This is a list of hills in Devon. Many of these peaks are important historical, archaeological and nature conservation sites, as well as popular hiking and tourist destinations in the county of Devon in southwest England.
List of hills of Devon Wikipedia
The table is colour-coded based on the classification or "listing" of the mountain or hill. The types that occur in Devon are Marilyns, HuMPs and TuMPs, listings based on topographical prominence. "Prominence" correlates strongly with the subjective significance of a summit. Peaks with low prominences are either subsidiary tops of a higher summit or relatively insignificant independent summits. Peaks with high prominences tend to be the highest points around and likely to have extraordinary views.
A Marilyn is a hill with a prominence of at least 150 metres or about 500 feet. A "HuMP" (the acronym comes from "Hundred Metre Prominence) is a hill with a prominence of at least 100 but less than 150 metres. In this table Marilyns are in beige and HuMPs in lilac. A "TuMP" as defined here is a hill with a prominence of at least 30 but less than 100 metres. The term "sub-Marilyn" or "sub-HuMP" is used, e.g. in the online Database of British and Irish Hills to indicate hills that fall just below the threshold. To qualify for inclusion, hills must either be 400 metres or higher with a prominence of at least 30 metres, below 400 metres with a prominence of at least 90 metres (the threshold for a sub-HuMP) or be in some other way notable. By way of contrast, see also the article listing Tumps (a traditional term meaning a hillock, mound, barrow or tumulus).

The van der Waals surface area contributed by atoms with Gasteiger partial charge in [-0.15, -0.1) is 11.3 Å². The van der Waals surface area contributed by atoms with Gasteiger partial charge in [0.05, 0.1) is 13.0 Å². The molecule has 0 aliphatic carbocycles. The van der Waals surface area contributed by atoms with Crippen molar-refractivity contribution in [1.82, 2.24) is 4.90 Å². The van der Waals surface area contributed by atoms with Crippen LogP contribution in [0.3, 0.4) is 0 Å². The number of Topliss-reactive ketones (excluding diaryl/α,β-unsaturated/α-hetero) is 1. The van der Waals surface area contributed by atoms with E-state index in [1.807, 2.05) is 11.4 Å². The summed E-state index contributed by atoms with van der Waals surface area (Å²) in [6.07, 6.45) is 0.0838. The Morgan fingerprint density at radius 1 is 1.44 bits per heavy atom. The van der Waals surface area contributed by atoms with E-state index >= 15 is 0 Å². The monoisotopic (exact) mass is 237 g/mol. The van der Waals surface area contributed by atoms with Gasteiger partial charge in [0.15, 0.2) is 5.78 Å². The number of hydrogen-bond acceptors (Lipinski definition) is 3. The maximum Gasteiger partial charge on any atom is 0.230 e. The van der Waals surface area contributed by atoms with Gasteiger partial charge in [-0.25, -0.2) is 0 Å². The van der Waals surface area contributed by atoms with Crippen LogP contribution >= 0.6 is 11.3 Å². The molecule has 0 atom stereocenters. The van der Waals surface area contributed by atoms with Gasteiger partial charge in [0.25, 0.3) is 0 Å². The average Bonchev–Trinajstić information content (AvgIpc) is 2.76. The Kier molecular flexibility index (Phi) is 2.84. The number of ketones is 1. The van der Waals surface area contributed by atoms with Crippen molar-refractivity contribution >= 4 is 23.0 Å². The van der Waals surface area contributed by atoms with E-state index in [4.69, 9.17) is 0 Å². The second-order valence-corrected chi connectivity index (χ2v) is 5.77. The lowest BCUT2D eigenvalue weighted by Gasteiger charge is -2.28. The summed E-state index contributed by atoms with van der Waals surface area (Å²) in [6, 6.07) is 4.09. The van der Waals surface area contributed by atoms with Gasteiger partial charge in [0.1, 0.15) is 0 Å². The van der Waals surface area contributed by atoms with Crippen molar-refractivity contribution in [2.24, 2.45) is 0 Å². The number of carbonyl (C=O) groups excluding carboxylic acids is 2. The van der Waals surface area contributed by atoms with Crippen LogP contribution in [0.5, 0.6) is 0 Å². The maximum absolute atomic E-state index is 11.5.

For further information see the Lists of mountains and hills in the British Isles and the individual articles on Marilyns, HuMPs, TuMPs and Tumps.
In the UK and Ireland, a mountain is usually taken to be at least 2,000 feet high. By that definition, Devon has two mountains: High Willhays and Yes Tor.